Opportunistic Decoding with Timely Correction for Simultaneous Translation

05/02/2020 ∙ by Renjie Zheng, et al. ∙ Baidu, Inc. 0

Simultaneous translation has many important application scenarios and attracts much attention from both academia and industry recently. Most existing frameworks, however, have difficulties in balancing between the translation quality and latency, i.e., the decoding policy is usually either too aggressive or too conservative. We propose an opportunistic decoding technique with timely correction ability, which always (over-)generates a certain mount of extra words at each step to keep the audience on track with the latest information. At the same time, it also corrects, in a timely fashion, the mistakes in the former overgenerated words when observing more source context to ensure high translation quality. Experiments show our technique achieves substantial reduction in latency and up to +3.1 increase in BLEU, with revision rate under 8

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1 Introduction

Simultaneous translation, which starts translation before the speaker finishes, is extremely useful in many scenarios, such as international conferences, travels, and so on. In order to achieve low latency, it is often inevitable to generate target words with insufficient source information, which makes this task extremely challenging.

Recently, there are many efforts towards balancing the translation latency and quality with mainly two types of approaches. On one hand, ma+:2019 propose very simple frameworks that decode following a fixed-latency policy such as wait-. On the other hand, there are many attempts to learn an adaptive policy which enables the model to decide read or write

action on the fly using various techniques such as reinforcement learning

Gu+:2017; ashkan+:2018; grissom+:2014

, supervised learning over pseudo-oracles

zheng+:2019b

, imitation learning

zheng+:2019, model ensemble zheng+:2020 or monotonic attention xtma+:2019; Arivazhagan+:2019.

Figure 1: Besides , opportunistic decoding continues to generate additional words which are represented as . The timely correction only revises this part in future steps. Different shapes denote different words. In this example, from step to , all previously opportunistically decoded words are revised, and an extra triangle word is generated in opportunistic window. From step to , two words from previous opportunistic window are kept and only the triangle word is revised.

Though the existing efforts improve the performance in both translation latency and quality with more powerful frameworks, it is still difficult to choose an appropriate policy to explore the optimal balance between latency and quality in practice, especially when the policy is trained and applied in different domains. Furthermore, all existing approaches are incapable of correcting the mistakes from previous steps. When the former steps commit errors, they will be propagated to the later steps, inducing more mistakes to the future.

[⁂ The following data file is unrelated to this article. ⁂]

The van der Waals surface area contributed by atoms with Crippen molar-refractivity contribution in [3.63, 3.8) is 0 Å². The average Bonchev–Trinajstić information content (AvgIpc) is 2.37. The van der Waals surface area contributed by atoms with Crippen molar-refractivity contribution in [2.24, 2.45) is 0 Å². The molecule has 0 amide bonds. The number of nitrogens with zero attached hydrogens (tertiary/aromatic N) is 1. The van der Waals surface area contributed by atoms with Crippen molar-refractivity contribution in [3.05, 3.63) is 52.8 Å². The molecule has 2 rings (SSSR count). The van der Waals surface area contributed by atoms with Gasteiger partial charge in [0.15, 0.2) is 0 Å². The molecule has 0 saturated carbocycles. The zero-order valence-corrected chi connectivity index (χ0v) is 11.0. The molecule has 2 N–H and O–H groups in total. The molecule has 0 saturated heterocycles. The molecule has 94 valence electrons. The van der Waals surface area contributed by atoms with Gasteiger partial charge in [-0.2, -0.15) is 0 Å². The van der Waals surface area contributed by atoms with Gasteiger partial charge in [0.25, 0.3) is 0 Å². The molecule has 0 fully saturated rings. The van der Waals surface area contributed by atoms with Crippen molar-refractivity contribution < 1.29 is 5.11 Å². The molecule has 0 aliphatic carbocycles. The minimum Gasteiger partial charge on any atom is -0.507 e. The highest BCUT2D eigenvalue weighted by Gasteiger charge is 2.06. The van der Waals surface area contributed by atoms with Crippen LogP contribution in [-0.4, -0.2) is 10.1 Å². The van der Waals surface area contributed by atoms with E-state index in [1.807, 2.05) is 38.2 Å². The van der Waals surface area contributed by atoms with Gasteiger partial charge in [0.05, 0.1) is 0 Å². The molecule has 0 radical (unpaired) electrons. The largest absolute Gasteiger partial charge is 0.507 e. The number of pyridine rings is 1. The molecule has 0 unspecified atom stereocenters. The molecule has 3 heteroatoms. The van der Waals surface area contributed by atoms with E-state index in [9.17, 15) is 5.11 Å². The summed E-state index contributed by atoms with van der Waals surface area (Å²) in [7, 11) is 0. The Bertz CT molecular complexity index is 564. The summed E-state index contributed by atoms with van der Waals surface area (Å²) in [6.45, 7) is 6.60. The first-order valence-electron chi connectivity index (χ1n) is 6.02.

Inspired by our previous work on speculative beam search zheng2019speculative, we propose an opportunistic decoding technique with timely correction mechanism to address the above problems. As shown in Fig. 1, our proposed method always decodes more words than the original policy at each step to catch up with the speaker and reduce the latency. At the same time, it also employs a timely correction mechanism to review the extra outputs from previous steps with more source context, and revises these outputs with current preference when there is a disagreement. Our algorithm can be used in both speech-to-text and speech-to-speech simultaneous translation oda+:2014; bangalore+:2012; mahsa+:2013. In the former case, the audience will not be overwhelmed by the modifications since we only review and modify the last few output words with a relatively low revision rate. In the later case, the revisable extra words can be used in look-ahead window in incremental TTS ma2019incremental. By contrast, the alternative re-translation strategy arivazhagan2020re will cause non-local revisions which makes it impossible to be used in incremental TTS.

We also define, for the first time, two metrics for revision-enabled simultaneous translation: a more general latency metric Revision-aware Average Lagging (RAL) as well as the revision rate. We demonstrate the effectiveness of our proposed technique using fixed ma+:2019 and adaptive zheng+:2019b policies in both Chinese-to-English and English-to-Chinese translation.

2 Preliminaries

Full-sentence NMT.

The conventional full-sentence NMT processes the source sentence with an encoder, where represents an input token. The decoder on the target side (greedily) selects the highest-scoring word given source representation and previously generated target tokens, , and the final hypothesis with

has the highest probability:

(1)

Simultaneous Translation.